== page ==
The blame for the breakdown of the ceasefire lies, firstly, with the Provisional IRA. There can be no equivocation of any kind on that question: they carried out the Canary Wharf bombing and killed two totally innocent people.
Having said that I also believe that the British government have grossly mishandled the situation over the past few months. We had 17 months of peace. To maintain that peace, the government should have convened all-party talks long ago.
In addition the Prime Minister presented an unbalanced view of the Mitchell Report’s recommendations to parliament. Senator Mitchell’s main stress was on decommissioning of weapons alongside all-party talks. There was vague mention of elections in the Report, but this was the point that John Major chose to stress. Although the bombing had been under preparation for some time, this speech seemed to trigger the Provos into action.
John Major has had an eye on the voting arithmetic in parliament, he has been under pressure from the Tory right and the peace process has, consequently, been allowed to drift. So I am pleased that John Major and John Bruton have announced a date for all-party negotiations: 10 June. Major has said this date is sacrosanct and will not be moved for anyone.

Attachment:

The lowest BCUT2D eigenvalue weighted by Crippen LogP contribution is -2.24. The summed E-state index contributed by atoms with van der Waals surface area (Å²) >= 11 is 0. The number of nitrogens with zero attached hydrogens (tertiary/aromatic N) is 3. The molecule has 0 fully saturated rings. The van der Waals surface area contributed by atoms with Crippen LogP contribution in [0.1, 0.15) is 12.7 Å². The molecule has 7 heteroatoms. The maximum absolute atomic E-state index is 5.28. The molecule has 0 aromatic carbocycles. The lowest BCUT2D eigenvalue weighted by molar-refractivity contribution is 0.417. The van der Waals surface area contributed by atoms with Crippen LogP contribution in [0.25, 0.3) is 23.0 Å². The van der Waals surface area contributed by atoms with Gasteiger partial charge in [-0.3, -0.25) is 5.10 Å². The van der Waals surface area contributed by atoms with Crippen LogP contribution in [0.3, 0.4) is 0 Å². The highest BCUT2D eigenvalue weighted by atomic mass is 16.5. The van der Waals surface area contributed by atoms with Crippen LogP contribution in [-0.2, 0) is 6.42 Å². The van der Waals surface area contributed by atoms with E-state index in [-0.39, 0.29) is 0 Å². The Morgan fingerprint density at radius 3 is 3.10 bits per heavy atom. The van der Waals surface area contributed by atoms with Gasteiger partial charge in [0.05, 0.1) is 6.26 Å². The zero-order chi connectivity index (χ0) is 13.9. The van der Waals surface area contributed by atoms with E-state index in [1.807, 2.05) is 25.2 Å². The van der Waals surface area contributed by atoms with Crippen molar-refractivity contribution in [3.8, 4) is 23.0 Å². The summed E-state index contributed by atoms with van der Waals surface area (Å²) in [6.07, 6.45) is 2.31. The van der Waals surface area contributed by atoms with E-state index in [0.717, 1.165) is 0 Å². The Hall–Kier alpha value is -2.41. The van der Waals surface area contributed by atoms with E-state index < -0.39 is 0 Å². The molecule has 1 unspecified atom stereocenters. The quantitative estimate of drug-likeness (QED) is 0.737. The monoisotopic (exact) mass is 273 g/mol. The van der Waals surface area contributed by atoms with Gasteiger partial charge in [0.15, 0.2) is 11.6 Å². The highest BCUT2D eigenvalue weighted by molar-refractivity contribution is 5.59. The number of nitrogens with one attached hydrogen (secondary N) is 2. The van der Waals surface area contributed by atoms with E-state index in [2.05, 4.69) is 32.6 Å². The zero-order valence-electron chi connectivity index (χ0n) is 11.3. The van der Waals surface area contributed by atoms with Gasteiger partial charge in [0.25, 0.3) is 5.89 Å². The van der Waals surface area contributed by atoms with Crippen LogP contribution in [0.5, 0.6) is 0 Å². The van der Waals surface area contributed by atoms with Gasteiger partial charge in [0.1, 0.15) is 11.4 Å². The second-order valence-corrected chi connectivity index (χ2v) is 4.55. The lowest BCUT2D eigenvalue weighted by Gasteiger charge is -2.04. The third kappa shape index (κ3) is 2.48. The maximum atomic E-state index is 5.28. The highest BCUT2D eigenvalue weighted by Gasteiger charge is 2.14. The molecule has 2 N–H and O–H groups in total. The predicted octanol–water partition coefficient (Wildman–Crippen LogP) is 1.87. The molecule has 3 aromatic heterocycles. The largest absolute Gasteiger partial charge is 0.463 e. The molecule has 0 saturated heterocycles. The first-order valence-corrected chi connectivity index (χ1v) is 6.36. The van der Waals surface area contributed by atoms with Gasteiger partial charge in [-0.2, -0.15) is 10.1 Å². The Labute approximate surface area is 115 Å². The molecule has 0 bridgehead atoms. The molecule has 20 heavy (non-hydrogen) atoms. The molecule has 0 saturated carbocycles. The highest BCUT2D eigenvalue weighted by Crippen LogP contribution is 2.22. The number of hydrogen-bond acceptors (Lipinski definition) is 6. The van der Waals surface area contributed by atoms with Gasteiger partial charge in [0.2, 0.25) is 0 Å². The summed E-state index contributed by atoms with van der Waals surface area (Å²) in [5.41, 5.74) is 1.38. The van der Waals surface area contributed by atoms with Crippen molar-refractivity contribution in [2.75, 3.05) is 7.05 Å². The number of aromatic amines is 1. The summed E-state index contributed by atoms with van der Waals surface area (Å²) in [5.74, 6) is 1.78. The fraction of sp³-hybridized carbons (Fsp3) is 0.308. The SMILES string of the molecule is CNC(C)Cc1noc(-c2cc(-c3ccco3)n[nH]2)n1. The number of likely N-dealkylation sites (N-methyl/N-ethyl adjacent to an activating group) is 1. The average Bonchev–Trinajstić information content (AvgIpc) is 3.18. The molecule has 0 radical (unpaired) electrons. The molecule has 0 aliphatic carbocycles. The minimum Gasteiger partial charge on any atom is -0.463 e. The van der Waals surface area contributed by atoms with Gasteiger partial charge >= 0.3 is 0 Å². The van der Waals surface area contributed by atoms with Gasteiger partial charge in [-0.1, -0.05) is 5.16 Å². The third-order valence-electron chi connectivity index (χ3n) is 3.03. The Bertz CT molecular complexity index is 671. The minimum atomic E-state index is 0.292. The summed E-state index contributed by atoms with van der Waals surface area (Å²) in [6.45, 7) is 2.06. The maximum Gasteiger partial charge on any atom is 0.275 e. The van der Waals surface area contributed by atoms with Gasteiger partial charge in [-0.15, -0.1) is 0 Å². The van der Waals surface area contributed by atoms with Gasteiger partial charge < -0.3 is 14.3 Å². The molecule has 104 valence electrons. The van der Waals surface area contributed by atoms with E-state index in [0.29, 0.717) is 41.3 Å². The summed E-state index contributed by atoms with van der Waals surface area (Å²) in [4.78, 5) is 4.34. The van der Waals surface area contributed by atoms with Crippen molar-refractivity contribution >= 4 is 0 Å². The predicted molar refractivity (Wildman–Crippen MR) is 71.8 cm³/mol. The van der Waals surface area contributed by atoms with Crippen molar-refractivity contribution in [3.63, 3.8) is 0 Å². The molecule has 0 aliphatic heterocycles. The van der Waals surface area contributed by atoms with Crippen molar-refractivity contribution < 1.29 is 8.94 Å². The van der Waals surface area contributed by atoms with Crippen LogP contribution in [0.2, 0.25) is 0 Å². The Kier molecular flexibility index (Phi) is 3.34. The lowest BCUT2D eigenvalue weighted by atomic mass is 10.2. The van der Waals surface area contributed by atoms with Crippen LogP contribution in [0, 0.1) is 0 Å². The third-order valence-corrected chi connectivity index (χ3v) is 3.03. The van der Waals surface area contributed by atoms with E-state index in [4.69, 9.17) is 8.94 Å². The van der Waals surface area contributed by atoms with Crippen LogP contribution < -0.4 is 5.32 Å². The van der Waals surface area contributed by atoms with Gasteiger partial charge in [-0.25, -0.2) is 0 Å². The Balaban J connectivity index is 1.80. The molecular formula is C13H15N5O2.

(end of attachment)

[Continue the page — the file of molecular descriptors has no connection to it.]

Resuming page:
Proximity talks are now starting at Stormont. The SDLP is willing to talk to anyone in the search for peace.
The details of the forthcoming elections will have to be sorted out. Perhaps the parties will be able to come to an agreement acceptable to the government. If not the government will have to decide the form of the elections. But, in any event, there will be elections before 10 June.
The question therefore is: where do we go after 10 June?
My party is a nationalist party, but we are much more concerned about the question of peace than that of a united Ireland. We do not talk of a united Ireland, what interests us right now is reconciliation between two peoples divided by history.
Such a reconciliation can only come about by agreement and respect for the different traditions.
Perhaps, one day, there will be a united Ireland — but if so it will be brought about by consent. By a united Ireland we mean a united people, and people can not be united by guns and bombs.
There are three areas we need to examine: the relations between the two communities in the North; the relations between North and South; the relations between Britain and Ireland.
There could be a local administration in the North, but only with the other two sets of relationships agreed and in place at the same time. There is no question of having a power-sharing administration in the North and then, after that is in place, allowing such a body to deal with North-South relations. That is not on. Nationalists would not accept this. All such relations must be agreed as part of one package.
Joe Hendron is SDLP MP for West Belfast.